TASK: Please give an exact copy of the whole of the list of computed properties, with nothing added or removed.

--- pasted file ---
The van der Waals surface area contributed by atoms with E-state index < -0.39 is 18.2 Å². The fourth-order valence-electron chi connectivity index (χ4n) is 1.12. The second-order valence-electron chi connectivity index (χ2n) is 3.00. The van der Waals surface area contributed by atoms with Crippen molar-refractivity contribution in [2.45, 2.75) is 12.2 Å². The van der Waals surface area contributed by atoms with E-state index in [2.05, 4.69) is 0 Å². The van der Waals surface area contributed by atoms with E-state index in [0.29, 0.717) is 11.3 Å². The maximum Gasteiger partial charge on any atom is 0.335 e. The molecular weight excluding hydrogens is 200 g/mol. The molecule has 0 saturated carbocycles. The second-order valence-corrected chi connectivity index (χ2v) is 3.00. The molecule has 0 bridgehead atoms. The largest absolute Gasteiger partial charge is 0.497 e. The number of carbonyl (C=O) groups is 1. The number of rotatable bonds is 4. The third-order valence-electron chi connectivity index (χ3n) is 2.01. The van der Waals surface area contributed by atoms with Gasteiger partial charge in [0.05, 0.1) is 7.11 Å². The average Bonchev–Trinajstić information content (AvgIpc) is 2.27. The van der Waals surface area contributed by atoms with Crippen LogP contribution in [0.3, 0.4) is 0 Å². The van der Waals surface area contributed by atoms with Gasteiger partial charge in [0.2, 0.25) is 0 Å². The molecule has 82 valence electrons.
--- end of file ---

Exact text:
The van der Waals surface area contributed by atoms with E-state index < -0.39 is 18.2 Å². The fourth-order valence-electron chi connectivity index (χ4n) is 1.12. The second-order valence-electron chi connectivity index (χ2n) is 3.00. The van der Waals surface area contributed by atoms with Crippen molar-refractivity contribution in [2.45, 2.75) is 12.2 Å². The van der Waals surface area contributed by atoms with E-state index in [2.05, 4.69) is 0 Å². The van der Waals surface area contributed by atoms with E-state index in [0.29, 0.717) is 11.3 Å². The maximum Gasteiger partial charge on any atom is 0.335 e. The molecular weight excluding hydrogens is 200 g/mol. The molecule has 0 saturated carbocycles. The second-order valence-corrected chi connectivity index (χ2v) is 3.00. The molecule has 0 bridgehead atoms. The largest absolute Gasteiger partial charge is 0.497 e. The number of carbonyl (C=O) groups is 1. The number of rotatable bonds is 4. The third-order valence-electron chi connectivity index (χ3n) is 2.01. The van der Waals surface area contributed by atoms with Gasteiger partial charge in [0.05, 0.1) is 7.11 Å². The average Bonchev–Trinajstić information content (AvgIpc) is 2.27. The van der Waals surface area contributed by atoms with Crippen LogP contribution in [0.3, 0.4) is 0 Å². The van der Waals surface area contributed by atoms with Gasteiger partial charge in [0.2, 0.25) is 0 Å². The molecule has 82 valence electrons.